The provincial government of Palawan has clarified that the hosting of the nuclear power plant is a suggestion of the Department of Energy (DOE) to Governor Jose Alvarez and not part of the province’s energization plan.
In a report, Energy Secretary Alfonso Cusi said that Palawan has joined the list of areas that are “open to hosting” the power plant as the country starts to consider thermal power using nuclear reactors as the heat source.
Cusi said that in a recent briefing with Governor Alvarez, he expressed interest in Palawan hosting the nuclear power plant, but “subject to public consultation”.
Provincial information officer Winston Arzaga in an interview with Palawan News allayed concerns about the plan, stating was the DOE secretary who suggested the project to the governor.
“Nag-suggest or parang tinanong ni Secretary Cusi si Gob kung open ang Palawan sa nuclear power plant. Sabi naman ni gob ay may consultations pa ‘yan. Pero ang malinaw doon ay hindi ito plano ni governor, verbal nga lang ito at sa tingin ko ay it will take time para mangyari,” Arzaga said.
He said that Cusi possibly wants Palawan for this project because it is an earthquake-free province.
As a developing province, Palawan also needs an efficient and stable electricity supply.
“Gusto nila ang Palawan dahil earthquake free. Kung titingnan natin ‘yon ay magiging maganda kasi wala na tayong magiging problema sa kuryente. Palawan, being a developing province dahil sa turismo at iba pang industriya ay talagang magiging dependab tayo sa kuryente,” Arzaga said.
He also emphasized that this nuclear power plant would also require a series of public consultations to consider the opinion and views of the majority.
“Kahit naman may napag-usapan ay malinaw na hindi ito kasama sa plano ng probinsya. Isa pa, kung sakali man ay may consultations na gagawin d’yan na tingin ko ‘yon ang mabigat,” he added.
Cusi made the update following the signing of Executive Order No. 116 that directs the establishment of a multi-agency body that will conduct the study on the viability of nuclear energy.
Cusi also recommended some steps in the use of nuclear technology as well as existing facilities such as but not limited to the Bataan Nuclear Power Plant.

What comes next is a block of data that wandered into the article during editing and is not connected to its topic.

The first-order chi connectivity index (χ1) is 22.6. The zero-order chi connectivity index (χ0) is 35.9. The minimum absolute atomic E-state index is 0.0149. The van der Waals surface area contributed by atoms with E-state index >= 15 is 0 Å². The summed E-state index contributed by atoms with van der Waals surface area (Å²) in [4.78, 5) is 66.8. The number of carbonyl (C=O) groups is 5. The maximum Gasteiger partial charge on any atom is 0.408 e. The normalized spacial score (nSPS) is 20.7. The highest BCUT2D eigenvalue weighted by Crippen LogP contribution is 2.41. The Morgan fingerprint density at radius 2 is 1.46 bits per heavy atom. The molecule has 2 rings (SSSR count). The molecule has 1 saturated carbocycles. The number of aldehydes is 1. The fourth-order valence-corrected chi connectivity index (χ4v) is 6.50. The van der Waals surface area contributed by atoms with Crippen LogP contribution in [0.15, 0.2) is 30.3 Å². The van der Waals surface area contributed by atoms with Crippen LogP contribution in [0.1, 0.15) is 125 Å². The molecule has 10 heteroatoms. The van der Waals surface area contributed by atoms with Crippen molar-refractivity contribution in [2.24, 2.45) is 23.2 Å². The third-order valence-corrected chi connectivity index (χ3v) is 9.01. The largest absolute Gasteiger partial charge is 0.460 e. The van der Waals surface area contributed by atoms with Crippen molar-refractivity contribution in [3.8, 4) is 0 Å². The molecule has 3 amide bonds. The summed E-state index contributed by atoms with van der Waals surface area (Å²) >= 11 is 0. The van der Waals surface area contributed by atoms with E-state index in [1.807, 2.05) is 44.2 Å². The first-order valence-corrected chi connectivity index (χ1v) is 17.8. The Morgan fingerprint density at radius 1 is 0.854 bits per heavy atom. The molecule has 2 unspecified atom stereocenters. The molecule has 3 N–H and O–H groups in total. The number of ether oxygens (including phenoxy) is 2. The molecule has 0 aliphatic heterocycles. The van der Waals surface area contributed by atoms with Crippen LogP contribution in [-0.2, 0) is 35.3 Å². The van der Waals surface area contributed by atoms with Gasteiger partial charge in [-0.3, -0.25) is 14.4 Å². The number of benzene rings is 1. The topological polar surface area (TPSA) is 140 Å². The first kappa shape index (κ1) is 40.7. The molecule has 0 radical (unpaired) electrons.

He said the government was firm on including nuclear energy in the country’s energy mix— the portfolio of resources from which electricity is produced.
“The Philippines’ use of nuclear energy is not dependent on the possible use of the Bataan Nuclear Power Plant. The three areas [Palawan, Sulu, and Cagayan] are looking into small modular nuclear reactors,” Cusi said in a national report.
Palawan Alliance for Clean Energy (PACE) spokesperson Cynthia Sumagaysay also expressed concern about the report.
She said that the nuclear power plant is risky compared to the renewable energy which is available in Palawan based on the Palawan Island Power Development Plan (PIPDP).
“It is mind-boggling how our local leaders would prefer energy that will be sourced from somewhere else instead of prioritizing renewable energy sources that are plenty in Palawan such as our rivers. Indigenous energy resources are more beneficial to the people for being cheaper and less destructive to the environment,” Sumagaysay said.
According to the PIPDP, Sumagaysay said that Palawan has a potential hydro resource of 143.6 MW, a solar resource of 11.3 MW, and a wind resource of 10 MW but not yet implemented.
“Palawan has a comprehensive energy masterplan called PIPDP which will show that energy from a run-of-the-river hydroelectric power plant will cost less over other options such as energy from a coal-fired power plant, etc. The energy masterplan is supposed to answer the energy needs of Palawan for the next 20 years but for some reason, it is not being implemented,” she added.
Atty. Grizelda Mayo-Anda, Environmental Legal Assistance Center Inc. (ELAC) executive director also said that they are against the proposal.
“ELAC is against the building of a nuclear power plant in view of its risks and dangers to people and the environment,” Anda said.